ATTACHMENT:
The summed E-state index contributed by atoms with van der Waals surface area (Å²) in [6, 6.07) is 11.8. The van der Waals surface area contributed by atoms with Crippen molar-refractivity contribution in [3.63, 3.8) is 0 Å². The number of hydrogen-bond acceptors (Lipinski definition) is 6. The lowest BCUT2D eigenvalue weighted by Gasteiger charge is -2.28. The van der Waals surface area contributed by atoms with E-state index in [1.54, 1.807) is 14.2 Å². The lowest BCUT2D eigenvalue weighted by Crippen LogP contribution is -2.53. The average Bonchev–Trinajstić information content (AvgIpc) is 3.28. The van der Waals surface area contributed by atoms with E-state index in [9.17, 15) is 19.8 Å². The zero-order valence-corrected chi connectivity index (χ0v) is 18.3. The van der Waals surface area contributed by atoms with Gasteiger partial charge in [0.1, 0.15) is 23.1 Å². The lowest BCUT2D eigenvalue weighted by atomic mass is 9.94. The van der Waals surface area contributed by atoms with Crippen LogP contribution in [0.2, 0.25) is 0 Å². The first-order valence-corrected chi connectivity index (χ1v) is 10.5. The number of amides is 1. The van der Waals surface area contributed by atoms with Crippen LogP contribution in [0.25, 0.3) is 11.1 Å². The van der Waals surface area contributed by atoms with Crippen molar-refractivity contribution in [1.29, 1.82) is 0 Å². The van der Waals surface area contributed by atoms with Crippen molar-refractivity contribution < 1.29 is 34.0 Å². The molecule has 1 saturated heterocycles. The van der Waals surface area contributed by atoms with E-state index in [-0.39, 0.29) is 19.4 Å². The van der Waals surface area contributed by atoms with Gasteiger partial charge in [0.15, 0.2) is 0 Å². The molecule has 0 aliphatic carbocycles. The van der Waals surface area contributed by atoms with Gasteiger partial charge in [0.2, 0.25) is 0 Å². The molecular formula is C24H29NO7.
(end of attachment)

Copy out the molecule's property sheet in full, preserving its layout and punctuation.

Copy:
The summed E-state index contributed by atoms with van der Waals surface area (Å²) in [6, 6.07) is 11.8. The van der Waals surface area contributed by atoms with Crippen molar-refractivity contribution in [3.63, 3.8) is 0 Å². The number of hydrogen-bond acceptors (Lipinski definition) is 6. The lowest BCUT2D eigenvalue weighted by Gasteiger charge is -2.28. The van der Waals surface area contributed by atoms with E-state index in [1.54, 1.807) is 14.2 Å². The lowest BCUT2D eigenvalue weighted by Crippen LogP contribution is -2.53. The average Bonchev–Trinajstić information content (AvgIpc) is 3.28. The van der Waals surface area contributed by atoms with E-state index in [9.17, 15) is 19.8 Å². The zero-order valence-corrected chi connectivity index (χ0v) is 18.3. The van der Waals surface area contributed by atoms with Gasteiger partial charge in [0.1, 0.15) is 23.1 Å². The lowest BCUT2D eigenvalue weighted by atomic mass is 9.94. The van der Waals surface area contributed by atoms with Crippen LogP contribution in [0.2, 0.25) is 0 Å². The first-order valence-corrected chi connectivity index (χ1v) is 10.5. The number of amides is 1. The van der Waals surface area contributed by atoms with Crippen LogP contribution in [0.25, 0.3) is 11.1 Å². The van der Waals surface area contributed by atoms with Crippen molar-refractivity contribution in [1.29, 1.82) is 0 Å². The van der Waals surface area contributed by atoms with Crippen molar-refractivity contribution < 1.29 is 34.0 Å². The molecule has 1 saturated heterocycles. The van der Waals surface area contributed by atoms with E-state index in [-0.39, 0.29) is 19.4 Å². The van der Waals surface area contributed by atoms with Gasteiger partial charge in [0.15, 0.2) is 0 Å². The molecule has 0 aliphatic carbocycles. The van der Waals surface area contributed by atoms with Gasteiger partial charge in [0.2, 0.25) is 0 Å². The molecular formula is C24H29NO7.